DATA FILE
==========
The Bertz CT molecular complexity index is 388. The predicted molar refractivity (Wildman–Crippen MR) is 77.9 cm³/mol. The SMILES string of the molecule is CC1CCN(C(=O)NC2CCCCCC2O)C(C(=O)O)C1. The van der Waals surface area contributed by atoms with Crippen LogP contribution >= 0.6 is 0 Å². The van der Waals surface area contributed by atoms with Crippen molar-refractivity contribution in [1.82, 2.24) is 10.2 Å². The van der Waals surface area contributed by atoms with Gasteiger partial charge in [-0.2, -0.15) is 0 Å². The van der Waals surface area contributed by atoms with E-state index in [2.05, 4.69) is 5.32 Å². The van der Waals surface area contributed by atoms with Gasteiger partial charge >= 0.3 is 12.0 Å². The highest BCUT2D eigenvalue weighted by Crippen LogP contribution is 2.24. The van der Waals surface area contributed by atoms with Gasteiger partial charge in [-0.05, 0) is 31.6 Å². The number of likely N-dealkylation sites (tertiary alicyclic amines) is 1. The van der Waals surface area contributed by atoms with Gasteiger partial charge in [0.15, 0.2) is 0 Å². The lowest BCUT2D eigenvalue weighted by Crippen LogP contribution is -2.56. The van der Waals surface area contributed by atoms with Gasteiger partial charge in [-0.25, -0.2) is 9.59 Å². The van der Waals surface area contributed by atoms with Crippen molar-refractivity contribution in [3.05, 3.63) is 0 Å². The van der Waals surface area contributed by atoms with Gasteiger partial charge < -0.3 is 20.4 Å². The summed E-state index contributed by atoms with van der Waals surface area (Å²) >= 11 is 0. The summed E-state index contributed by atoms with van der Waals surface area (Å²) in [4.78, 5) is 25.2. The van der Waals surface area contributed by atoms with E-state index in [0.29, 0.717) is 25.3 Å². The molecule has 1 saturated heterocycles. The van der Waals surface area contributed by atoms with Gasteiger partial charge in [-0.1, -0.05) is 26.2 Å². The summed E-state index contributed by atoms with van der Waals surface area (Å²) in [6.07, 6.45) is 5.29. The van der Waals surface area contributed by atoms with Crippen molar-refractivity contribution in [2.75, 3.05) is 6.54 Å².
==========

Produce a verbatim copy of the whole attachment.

The Bertz CT molecular complexity index is 388. The predicted molar refractivity (Wildman–Crippen MR) is 77.9 cm³/mol. The SMILES string of the molecule is CC1CCN(C(=O)NC2CCCCCC2O)C(C(=O)O)C1. The van der Waals surface area contributed by atoms with Crippen LogP contribution >= 0.6 is 0 Å². The van der Waals surface area contributed by atoms with Crippen molar-refractivity contribution in [1.82, 2.24) is 10.2 Å². The van der Waals surface area contributed by atoms with Gasteiger partial charge in [-0.2, -0.15) is 0 Å². The van der Waals surface area contributed by atoms with E-state index in [2.05, 4.69) is 5.32 Å². The van der Waals surface area contributed by atoms with Gasteiger partial charge >= 0.3 is 12.0 Å². The highest BCUT2D eigenvalue weighted by Crippen LogP contribution is 2.24. The van der Waals surface area contributed by atoms with Gasteiger partial charge in [-0.05, 0) is 31.6 Å². The number of likely N-dealkylation sites (tertiary alicyclic amines) is 1. The van der Waals surface area contributed by atoms with Gasteiger partial charge in [0.15, 0.2) is 0 Å². The lowest BCUT2D eigenvalue weighted by Crippen LogP contribution is -2.56. The van der Waals surface area contributed by atoms with Gasteiger partial charge in [-0.25, -0.2) is 9.59 Å². The van der Waals surface area contributed by atoms with Crippen molar-refractivity contribution in [3.05, 3.63) is 0 Å². The van der Waals surface area contributed by atoms with Gasteiger partial charge < -0.3 is 20.4 Å². The summed E-state index contributed by atoms with van der Waals surface area (Å²) >= 11 is 0. The summed E-state index contributed by atoms with van der Waals surface area (Å²) in [4.78, 5) is 25.2. The van der Waals surface area contributed by atoms with E-state index in [0.29, 0.717) is 25.3 Å². The molecule has 1 saturated heterocycles. The van der Waals surface area contributed by atoms with Gasteiger partial charge in [-0.1, -0.05) is 26.2 Å². The summed E-state index contributed by atoms with van der Waals surface area (Å²) in [6.07, 6.45) is 5.29. The van der Waals surface area contributed by atoms with Crippen molar-refractivity contribution in [2.75, 3.05) is 6.54 Å².